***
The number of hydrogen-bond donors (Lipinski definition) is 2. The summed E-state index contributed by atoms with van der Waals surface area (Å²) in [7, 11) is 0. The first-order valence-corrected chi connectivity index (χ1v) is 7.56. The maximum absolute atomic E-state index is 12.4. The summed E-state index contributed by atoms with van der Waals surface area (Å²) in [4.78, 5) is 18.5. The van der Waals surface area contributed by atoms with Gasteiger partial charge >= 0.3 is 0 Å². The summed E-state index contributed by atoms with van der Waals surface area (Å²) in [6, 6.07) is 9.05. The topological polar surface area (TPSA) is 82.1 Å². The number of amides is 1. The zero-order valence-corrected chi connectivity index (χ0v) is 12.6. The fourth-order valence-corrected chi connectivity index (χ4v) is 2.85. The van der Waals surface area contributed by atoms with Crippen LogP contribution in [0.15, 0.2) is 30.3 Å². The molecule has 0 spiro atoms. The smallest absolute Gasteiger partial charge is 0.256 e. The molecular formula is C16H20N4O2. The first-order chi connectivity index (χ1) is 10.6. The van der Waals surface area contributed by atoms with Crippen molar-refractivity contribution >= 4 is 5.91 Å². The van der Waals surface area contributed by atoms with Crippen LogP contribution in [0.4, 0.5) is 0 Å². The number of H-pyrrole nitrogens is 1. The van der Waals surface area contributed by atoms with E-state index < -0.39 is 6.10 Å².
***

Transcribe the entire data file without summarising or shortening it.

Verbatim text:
The number of hydrogen-bond donors (Lipinski definition) is 2. The summed E-state index contributed by atoms with van der Waals surface area (Å²) in [7, 11) is 0. The first-order valence-corrected chi connectivity index (χ1v) is 7.56. The maximum absolute atomic E-state index is 12.4. The summed E-state index contributed by atoms with van der Waals surface area (Å²) in [4.78, 5) is 18.5. The van der Waals surface area contributed by atoms with Gasteiger partial charge >= 0.3 is 0 Å². The summed E-state index contributed by atoms with van der Waals surface area (Å²) in [6, 6.07) is 9.05. The topological polar surface area (TPSA) is 82.1 Å². The number of amides is 1. The zero-order valence-corrected chi connectivity index (χ0v) is 12.6. The fourth-order valence-corrected chi connectivity index (χ4v) is 2.85. The van der Waals surface area contributed by atoms with Crippen LogP contribution in [0.15, 0.2) is 30.3 Å². The molecule has 0 spiro atoms. The smallest absolute Gasteiger partial charge is 0.256 e. The molecular formula is C16H20N4O2. The first-order chi connectivity index (χ1) is 10.6. The van der Waals surface area contributed by atoms with Crippen molar-refractivity contribution >= 4 is 5.91 Å². The van der Waals surface area contributed by atoms with Crippen LogP contribution in [0.4, 0.5) is 0 Å². The number of H-pyrrole nitrogens is 1. The van der Waals surface area contributed by atoms with E-state index < -0.39 is 6.10 Å².